business networking with linkedin

LinkedIn is often referred to as the “Facebook of Business” but it is so much more than that. There is some social aspect to LinkedIn. You can send messages through LinkedIn, carry on conversations through groups and use the Update feature much like a Twitter or Facebook post. The focus on LinkedIn, though, is clearly business.  And if you are in business and looking to move ahead in the business world, you need to be on LinkedIn.

LinkedIn is not only a business networking site, but is used by both recruiters and job seekers. Whether you are a solo entrepreneur or working for a large corporation, LinkedIn can benefit your business.

In order to take advantage of LinkedIn, you need to first complete your LinkedIn profile.  Today’s post will provide you with the how-to so you can build a productive profile.

Completing your profile means using your real name—yes, the one you use in the business world. Good business relationships are built on trust and trust is built through honesty and integrity. Not using your real name will NOT build trust and will not benefit you in business. If you have a legitimate reason that you are afraid to reveal your real name on social media for business, you probably shouldn’t be there at all.

You need a headline. The headline is a brief, keyword rich description of what you do. Pick a few of the most relevant keywords that describe what you want to be known for (professionally, of course) on LinkedIn.

To complete your profile, you need to include at least your current job with a brief description of what you do. You also need a photo. It should be a headshot and should look professional. A cell phone pic from last week’s happy hour or last summer’s beach vacation will not help your professional image.  If you need to know what constitutes a professional business portrait, read this.

Next, you need to craft a summary. This is the part where you get to tell people who you are and what you can do for them and their business. Here are a couple of examples of well-written, creative summaries to give you an idea of the possibilities. Rod Arnold,  Carla Gardiner. And mine–just in case you’re interested: Marie Leslie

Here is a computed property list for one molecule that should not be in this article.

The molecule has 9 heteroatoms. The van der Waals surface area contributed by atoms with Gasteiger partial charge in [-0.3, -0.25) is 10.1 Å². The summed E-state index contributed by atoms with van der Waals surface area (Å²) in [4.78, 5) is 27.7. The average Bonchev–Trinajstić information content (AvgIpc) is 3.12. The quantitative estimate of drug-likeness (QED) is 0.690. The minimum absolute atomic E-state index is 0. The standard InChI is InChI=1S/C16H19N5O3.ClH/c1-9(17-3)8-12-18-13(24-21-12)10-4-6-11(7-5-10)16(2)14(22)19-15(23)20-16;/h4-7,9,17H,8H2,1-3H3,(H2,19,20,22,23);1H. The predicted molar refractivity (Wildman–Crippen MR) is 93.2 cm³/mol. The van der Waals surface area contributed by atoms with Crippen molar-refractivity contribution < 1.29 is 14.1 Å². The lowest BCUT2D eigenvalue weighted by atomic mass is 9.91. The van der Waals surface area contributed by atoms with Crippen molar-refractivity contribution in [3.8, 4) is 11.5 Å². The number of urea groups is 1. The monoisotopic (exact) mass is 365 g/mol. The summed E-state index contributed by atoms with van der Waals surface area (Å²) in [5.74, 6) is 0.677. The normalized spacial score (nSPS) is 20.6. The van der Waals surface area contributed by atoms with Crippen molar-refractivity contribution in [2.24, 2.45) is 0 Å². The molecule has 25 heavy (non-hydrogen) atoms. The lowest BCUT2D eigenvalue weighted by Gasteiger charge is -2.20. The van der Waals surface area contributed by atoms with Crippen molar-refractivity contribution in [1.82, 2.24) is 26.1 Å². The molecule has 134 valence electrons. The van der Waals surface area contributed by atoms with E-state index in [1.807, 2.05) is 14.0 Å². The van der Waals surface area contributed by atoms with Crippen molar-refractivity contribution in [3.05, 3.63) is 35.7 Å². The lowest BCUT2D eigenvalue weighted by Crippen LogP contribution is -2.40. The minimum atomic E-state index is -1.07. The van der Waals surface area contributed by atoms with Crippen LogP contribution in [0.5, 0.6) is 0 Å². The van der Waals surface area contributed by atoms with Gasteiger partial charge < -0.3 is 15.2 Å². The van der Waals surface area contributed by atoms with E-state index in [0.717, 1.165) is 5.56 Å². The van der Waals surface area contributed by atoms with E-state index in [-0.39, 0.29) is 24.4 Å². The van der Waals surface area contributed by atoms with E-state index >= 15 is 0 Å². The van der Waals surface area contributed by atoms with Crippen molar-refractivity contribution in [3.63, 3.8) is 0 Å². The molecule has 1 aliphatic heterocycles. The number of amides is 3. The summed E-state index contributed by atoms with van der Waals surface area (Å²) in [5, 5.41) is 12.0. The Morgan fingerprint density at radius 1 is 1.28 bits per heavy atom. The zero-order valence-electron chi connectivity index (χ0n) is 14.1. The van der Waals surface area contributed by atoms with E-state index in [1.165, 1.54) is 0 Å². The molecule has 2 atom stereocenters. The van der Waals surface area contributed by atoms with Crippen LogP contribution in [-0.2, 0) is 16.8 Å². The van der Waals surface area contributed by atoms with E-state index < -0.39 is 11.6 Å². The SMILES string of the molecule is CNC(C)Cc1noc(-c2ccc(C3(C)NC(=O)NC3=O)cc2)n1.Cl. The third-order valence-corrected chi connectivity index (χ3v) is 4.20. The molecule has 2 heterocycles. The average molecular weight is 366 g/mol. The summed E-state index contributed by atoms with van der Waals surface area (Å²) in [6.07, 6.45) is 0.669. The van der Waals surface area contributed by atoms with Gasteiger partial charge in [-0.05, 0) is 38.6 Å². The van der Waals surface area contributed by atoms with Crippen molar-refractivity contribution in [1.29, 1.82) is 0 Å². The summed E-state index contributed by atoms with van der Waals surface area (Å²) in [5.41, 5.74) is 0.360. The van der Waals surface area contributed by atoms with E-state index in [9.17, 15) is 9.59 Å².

After your summary, complete your experience. LinkedIn will ask you about each job that you list and give you the opportunity to complete a description. Be concise and be sure to include key words and phrases that relate to your industry and that you want to be found with.

You will also have the opportunity to list your Skills and Expertise. This section can be critical to showing up in the search results. These would be key skills and abilities that might catch the eye of a recruiter or headhunter. You can list up to 50. Beyond job skills, you might include language skills and certifications in this section.

Your education section should be self-explanatory. List college degrees and additional training here. If you’ve been to college, there’s really no need to list your high school experience. Recruiters, potential business associates and customers aren’t likely to be interested.

The recommendation section is an important but often overlooked part of the LinkedIn profile. Ask colleagues, customers and friends with whom you do business or have done business to give you a LinkedIn recommendation.  Good recommendations boost your credibility and help build your reputation.

Once you have a completed profile, you are ready to really do business on LinkedIn, to get involved in groups and begin making connections. The next posts in this series will talk about the benefits of LinkedIn groups and how to make the most of them, as well as connecting and using LinkedIn to build your business network.

Are you using LinkedIn? How has it worked for you? What are the good and bad points of your experience? Please share your thoughts in the comment section below.

And if you’d like to connect with me on LinkedIn, you’ll find me here.

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